I will never forget the faculty meeting that completely changed the way I would teach forever. My admin would like for that statement to mean they provided such terrific professional development value that I was inspired to change the world all because of their stellar leadership. That’s not what happened.
Our state had just adopted new ELA standards and this particular faculty meeting was supposed to teach me how to use them. I arrived at 8:30, large coffee, notebook, planbook, and multi-color felt-tip pens in hand, ready to tackle some new standards! We had already been informed that the standards were hefty, but not too terribly different from what we were already using. The hardest part was supposed to be their new structure, and we’d have to learn how to navigate them.
This is one of those meme worthy, expectation vs. reality moments. My expectation=learning how to navigate the new structure, then collaboration with my colleagues on how to implement them in my classroom. Reality=8-hour scavenger hunt that I quit after hour 2. Yes, you read that correctly. We spent 8 hours with sticky-notes going through a 4-inch binder on a scavenger hunt that taught us the structure in about 20 minutes. I was so frustrated, I really wanted to cry. When asked why I was no longer participating, I shared with them my frustration. I truly felt like it was a total waste of time (after 20 minutes of course) when I could be learning from my fellow Language Arts teachers how they were actually going to use the framework in their classrooms. They responded that they “thought it would be fun”. I realized then, student voice and choice in how they want to learn is critical.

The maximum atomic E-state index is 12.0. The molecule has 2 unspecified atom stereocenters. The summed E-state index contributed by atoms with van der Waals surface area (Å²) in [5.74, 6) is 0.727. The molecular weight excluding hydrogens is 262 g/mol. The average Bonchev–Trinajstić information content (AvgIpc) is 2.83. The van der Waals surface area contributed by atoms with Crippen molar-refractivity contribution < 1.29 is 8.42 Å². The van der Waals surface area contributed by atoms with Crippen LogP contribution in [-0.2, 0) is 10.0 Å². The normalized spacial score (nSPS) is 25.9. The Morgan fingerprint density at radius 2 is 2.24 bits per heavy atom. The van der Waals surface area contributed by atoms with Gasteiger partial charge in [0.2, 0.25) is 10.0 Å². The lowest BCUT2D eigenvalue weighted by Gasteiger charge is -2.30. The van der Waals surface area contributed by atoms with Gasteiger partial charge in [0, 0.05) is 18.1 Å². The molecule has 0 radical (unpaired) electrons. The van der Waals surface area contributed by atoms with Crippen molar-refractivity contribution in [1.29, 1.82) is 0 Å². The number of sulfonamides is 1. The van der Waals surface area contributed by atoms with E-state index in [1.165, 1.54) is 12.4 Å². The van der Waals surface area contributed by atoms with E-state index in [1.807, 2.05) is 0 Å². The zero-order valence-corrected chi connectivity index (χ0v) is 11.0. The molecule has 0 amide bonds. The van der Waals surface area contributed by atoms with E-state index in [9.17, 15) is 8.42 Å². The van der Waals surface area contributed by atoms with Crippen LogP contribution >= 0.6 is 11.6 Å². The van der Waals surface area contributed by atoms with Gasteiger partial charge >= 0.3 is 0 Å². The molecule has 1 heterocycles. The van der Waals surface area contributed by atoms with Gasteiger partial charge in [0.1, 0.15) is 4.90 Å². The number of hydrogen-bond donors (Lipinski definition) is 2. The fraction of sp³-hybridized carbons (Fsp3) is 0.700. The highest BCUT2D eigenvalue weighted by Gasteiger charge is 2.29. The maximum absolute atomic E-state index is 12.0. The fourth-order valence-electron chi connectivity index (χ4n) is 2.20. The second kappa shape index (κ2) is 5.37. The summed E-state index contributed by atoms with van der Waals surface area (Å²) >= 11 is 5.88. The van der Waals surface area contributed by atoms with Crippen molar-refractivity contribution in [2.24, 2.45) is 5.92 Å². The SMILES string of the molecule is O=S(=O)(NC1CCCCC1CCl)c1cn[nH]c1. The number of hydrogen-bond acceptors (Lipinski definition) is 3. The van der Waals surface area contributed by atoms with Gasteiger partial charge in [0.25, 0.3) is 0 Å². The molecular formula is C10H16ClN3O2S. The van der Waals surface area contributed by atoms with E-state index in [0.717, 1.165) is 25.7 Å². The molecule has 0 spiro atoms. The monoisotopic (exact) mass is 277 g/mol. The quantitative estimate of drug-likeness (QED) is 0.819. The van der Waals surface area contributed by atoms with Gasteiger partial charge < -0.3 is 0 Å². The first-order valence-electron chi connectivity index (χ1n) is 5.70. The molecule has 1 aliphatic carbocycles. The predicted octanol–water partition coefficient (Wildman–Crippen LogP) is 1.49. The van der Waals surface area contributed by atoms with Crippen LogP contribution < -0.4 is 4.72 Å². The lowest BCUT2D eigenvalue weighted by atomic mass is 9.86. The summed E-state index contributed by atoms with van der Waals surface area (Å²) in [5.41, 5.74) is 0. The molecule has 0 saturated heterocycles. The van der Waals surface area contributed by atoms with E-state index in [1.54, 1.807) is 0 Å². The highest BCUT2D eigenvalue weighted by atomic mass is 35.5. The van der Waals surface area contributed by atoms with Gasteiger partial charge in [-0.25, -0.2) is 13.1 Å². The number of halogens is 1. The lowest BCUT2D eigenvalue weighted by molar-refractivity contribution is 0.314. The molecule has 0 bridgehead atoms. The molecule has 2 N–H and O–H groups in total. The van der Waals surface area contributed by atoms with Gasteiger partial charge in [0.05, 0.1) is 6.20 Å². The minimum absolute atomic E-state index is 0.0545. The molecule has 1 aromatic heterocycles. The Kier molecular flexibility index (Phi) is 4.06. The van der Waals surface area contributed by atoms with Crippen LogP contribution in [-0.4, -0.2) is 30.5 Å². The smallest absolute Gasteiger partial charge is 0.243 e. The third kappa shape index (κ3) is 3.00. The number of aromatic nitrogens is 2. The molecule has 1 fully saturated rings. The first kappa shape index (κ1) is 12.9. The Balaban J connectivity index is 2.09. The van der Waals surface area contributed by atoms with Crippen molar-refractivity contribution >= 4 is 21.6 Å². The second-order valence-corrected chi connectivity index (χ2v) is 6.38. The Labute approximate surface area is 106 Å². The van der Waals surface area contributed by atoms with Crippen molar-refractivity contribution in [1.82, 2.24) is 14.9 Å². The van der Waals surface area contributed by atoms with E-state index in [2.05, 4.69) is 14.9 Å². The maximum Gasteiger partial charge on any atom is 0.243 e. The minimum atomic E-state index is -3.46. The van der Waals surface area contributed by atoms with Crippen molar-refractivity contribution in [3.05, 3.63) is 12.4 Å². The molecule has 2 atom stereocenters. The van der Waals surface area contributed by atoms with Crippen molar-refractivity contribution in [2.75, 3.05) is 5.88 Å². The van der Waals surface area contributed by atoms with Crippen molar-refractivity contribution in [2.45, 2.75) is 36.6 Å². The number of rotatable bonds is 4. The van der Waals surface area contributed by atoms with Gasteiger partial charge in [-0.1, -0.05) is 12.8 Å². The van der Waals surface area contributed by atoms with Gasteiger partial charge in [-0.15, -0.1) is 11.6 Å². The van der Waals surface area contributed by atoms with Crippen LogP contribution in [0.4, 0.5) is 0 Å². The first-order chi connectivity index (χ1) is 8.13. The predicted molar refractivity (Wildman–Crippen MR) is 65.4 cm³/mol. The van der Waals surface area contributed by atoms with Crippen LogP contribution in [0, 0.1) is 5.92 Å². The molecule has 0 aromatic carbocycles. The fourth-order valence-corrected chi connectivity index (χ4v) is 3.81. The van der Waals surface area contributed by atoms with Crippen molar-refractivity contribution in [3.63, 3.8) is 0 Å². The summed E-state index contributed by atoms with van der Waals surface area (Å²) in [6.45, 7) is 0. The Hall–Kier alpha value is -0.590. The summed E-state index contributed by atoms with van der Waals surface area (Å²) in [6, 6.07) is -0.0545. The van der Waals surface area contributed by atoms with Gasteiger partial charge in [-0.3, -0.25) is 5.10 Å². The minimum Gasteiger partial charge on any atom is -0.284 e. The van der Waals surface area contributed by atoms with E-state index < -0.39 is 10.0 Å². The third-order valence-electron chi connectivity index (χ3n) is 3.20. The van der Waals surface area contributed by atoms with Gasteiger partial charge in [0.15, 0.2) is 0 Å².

Why is student voice and choice so critical?
Students need to feel like they have a say-so in what they learn and how they show you. They then take greater responsibility for what they learn and are far more engaged than if they are just being told what to do. When they provide the what and the how, they take ownership over their learning. It’s kind of like reverse psychology...make them think they designed it all and it was all their idea, when in reality, they’re just falling into your well-orchestrated learning trap! I won’t tell them if you won’t!
So, what are the most important student voice and choice strategies to implement in your project-based learning environment?
How can you take action on this right away? Try this on your first unit of the year. Let them decide what they want to learn to build their background knowledge. Let them decide how to show you. Then, check in on them along the way!
You can also:
Project-based learning solves the dreaded-"Why do I have to learn this?"
Develop life long readers and learners because they are always asking questions!
Make definite connections to reading!